Akihabara is also home to a number of manga shops and game arcades, and it’s not uncommon to see people cosplaying in the street. Don’t be shocked if you see people with blue, green or pink hair when you explore Akihabara.
You’ll spend afternoons in Tokyo’s parks
When people think of Tokyo, they often picture a concrete jungle with crowds and high-rise buildings, but it’s actually surprisingly green, with many parks and gardens in the very heart of the city.
Among them, the Meiji Shrine is a 70-hectare spiritual site and forest right in the middle of Tokyo by Harajuku Station. It’s been visited by politicians from around the world, including George Bush, Hillary Clinton and Guido Westerwelle. It’s a particularly great hangout spot for students in the hot and humid Japanese summer.
Ueno Park is also particularly beautiful in spring when lanterns are hung during Hanami, an outdoor party to mark the start of cherry blossom season.
You’ll be totally impressed by Tokyo’s amazing subway
Tokyo has one of the world’s most efficient public transportation systems. Compared to subway or underground systems in other capital cities around the world, the trains in Tokyo are always clean, running on time and quiet. Like Londoners, Tokyoites don’t tolerate eating, loud conversations and people who cut in line - so if you end up commuting or need to get to other parts of the city you can guarantee you’ll travel in peace and quiet. Trains can get just as crowded as their western counterparts though, so don’t always expect a seat.
Tokyo also has amazing transport links if you’re looking to travel overseas or within Japan. It’s got two major international airports, Haneda Airport and Narita Airport, which are both accessible from Tokyo via express trains. These bullet trains connect the major cities of Japan and are a fantastic, fast way to see the country.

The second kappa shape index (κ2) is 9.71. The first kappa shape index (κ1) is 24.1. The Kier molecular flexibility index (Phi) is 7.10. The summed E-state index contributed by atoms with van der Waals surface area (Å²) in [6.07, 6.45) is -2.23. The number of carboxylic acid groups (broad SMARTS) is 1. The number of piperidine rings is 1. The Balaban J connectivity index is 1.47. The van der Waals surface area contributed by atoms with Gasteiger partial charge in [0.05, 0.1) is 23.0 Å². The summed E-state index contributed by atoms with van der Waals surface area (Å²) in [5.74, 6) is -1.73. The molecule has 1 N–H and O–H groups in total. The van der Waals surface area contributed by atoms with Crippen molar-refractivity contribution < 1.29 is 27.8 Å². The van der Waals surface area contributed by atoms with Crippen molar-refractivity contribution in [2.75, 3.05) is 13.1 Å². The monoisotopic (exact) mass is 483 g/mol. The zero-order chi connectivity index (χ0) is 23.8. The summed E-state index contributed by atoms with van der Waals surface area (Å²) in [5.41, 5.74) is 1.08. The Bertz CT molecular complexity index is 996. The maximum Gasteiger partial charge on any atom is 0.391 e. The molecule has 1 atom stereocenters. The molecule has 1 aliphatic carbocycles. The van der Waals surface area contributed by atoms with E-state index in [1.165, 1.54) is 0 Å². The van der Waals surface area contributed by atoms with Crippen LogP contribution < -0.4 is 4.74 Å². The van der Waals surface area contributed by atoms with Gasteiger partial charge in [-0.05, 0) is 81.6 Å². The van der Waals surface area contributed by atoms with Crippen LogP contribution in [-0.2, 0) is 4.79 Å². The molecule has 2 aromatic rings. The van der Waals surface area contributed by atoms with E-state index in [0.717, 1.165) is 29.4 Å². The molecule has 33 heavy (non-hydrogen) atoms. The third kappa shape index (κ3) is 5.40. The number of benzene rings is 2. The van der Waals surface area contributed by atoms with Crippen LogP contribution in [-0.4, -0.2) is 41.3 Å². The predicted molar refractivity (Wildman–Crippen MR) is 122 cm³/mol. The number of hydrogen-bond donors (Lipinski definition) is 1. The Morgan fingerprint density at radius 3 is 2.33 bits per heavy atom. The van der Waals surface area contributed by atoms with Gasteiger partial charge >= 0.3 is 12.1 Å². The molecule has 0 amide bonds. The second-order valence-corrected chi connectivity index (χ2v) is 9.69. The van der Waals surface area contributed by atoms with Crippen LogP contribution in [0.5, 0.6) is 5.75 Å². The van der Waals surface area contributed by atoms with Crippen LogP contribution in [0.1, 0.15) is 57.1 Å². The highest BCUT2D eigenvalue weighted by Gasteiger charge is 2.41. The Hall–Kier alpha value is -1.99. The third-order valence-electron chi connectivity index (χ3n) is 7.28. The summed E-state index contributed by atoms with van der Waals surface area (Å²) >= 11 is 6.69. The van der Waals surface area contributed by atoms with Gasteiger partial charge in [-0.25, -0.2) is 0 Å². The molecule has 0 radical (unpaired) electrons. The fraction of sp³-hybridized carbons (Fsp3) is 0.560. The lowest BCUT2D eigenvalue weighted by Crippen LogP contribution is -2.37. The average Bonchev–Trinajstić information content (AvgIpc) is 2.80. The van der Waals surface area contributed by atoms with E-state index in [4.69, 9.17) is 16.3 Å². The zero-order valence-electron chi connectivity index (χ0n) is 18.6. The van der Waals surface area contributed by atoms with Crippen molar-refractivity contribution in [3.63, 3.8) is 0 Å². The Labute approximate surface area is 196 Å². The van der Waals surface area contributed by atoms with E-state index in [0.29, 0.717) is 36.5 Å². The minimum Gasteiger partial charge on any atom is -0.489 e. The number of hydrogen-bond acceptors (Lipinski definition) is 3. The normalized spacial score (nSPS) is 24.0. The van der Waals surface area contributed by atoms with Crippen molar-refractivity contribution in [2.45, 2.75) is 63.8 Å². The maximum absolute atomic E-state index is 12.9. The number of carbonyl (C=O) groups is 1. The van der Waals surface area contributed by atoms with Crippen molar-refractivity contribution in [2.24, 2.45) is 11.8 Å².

Japanese summers are quite something
In Japan, summers are very hot and humid and begin in early June until August, with temperatures dipping in and out of the 30s. At this time of year, it’s not uncommon to see locals carrying small towels around to wipe their faces with.
In Tokyo, rainy season, also known as tsuyu, or plum rain, to mark the season of plums ripening, starts in early June, when cold currents from the north converge with warm air from the south, wrapping up in late July. Make sure you don’t leave the house without an umbrella!
Picking a university in Tokyo
One of the most popular student cities in the world, Tokyo is home to a number of prestigious universities. Among them, Waseda University offers over 50 programs fully taught in English. It prides itself in having the highest number of international students than any other university in Japan.
Waseda University is situated in Tokyo’s city center, and students of the university will often walk to Takadanobaba, a neighborhood packed with ramen spots, karaoke bars and shops.
This article was originally published in March 2018 . It was last updated in January 2020